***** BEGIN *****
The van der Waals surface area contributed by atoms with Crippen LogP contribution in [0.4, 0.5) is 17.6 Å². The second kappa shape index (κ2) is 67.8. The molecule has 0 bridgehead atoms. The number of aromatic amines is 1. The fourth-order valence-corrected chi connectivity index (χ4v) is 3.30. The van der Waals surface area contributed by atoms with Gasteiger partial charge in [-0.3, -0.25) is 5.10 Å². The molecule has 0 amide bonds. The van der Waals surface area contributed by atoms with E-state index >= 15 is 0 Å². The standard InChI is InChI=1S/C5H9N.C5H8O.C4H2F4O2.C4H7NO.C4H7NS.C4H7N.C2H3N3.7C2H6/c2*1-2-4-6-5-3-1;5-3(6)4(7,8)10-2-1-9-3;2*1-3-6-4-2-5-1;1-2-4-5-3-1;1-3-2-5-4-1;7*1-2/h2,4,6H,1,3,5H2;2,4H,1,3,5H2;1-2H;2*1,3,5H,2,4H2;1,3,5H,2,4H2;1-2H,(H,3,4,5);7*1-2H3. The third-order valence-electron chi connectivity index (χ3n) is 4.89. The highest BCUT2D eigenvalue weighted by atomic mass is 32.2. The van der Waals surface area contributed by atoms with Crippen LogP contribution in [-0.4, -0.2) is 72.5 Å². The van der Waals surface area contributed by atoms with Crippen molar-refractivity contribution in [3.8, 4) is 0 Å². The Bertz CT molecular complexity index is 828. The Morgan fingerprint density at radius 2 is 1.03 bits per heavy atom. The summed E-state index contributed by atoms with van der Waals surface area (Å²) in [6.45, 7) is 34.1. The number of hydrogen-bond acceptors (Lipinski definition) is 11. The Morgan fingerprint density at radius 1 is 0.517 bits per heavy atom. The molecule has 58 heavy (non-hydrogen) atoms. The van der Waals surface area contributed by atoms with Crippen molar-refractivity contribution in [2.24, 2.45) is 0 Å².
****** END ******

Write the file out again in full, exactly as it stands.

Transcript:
The van der Waals surface area contributed by atoms with Crippen LogP contribution in [0.4, 0.5) is 17.6 Å². The second kappa shape index (κ2) is 67.8. The molecule has 0 bridgehead atoms. The number of aromatic amines is 1. The fourth-order valence-corrected chi connectivity index (χ4v) is 3.30. The van der Waals surface area contributed by atoms with Gasteiger partial charge in [-0.3, -0.25) is 5.10 Å². The molecule has 0 amide bonds. The van der Waals surface area contributed by atoms with E-state index >= 15 is 0 Å². The standard InChI is InChI=1S/C5H9N.C5H8O.C4H2F4O2.C4H7NO.C4H7NS.C4H7N.C2H3N3.7C2H6/c2*1-2-4-6-5-3-1;5-3(6)4(7,8)10-2-1-9-3;2*1-3-6-4-2-5-1;1-2-4-5-3-1;1-3-2-5-4-1;7*1-2/h2,4,6H,1,3,5H2;2,4H,1,3,5H2;1-2H;2*1,3,5H,2,4H2;1,3,5H,2,4H2;1-2H,(H,3,4,5);7*1-2H3. The third-order valence-electron chi connectivity index (χ3n) is 4.89. The highest BCUT2D eigenvalue weighted by atomic mass is 32.2. The van der Waals surface area contributed by atoms with Crippen LogP contribution in [-0.4, -0.2) is 72.5 Å². The van der Waals surface area contributed by atoms with Crippen molar-refractivity contribution in [3.8, 4) is 0 Å². The Bertz CT molecular complexity index is 828. The Morgan fingerprint density at radius 2 is 1.03 bits per heavy atom. The summed E-state index contributed by atoms with van der Waals surface area (Å²) in [6.45, 7) is 34.1. The number of hydrogen-bond acceptors (Lipinski definition) is 11. The Morgan fingerprint density at radius 1 is 0.517 bits per heavy atom. The molecule has 58 heavy (non-hydrogen) atoms. The van der Waals surface area contributed by atoms with Crippen molar-refractivity contribution in [2.24, 2.45) is 0 Å².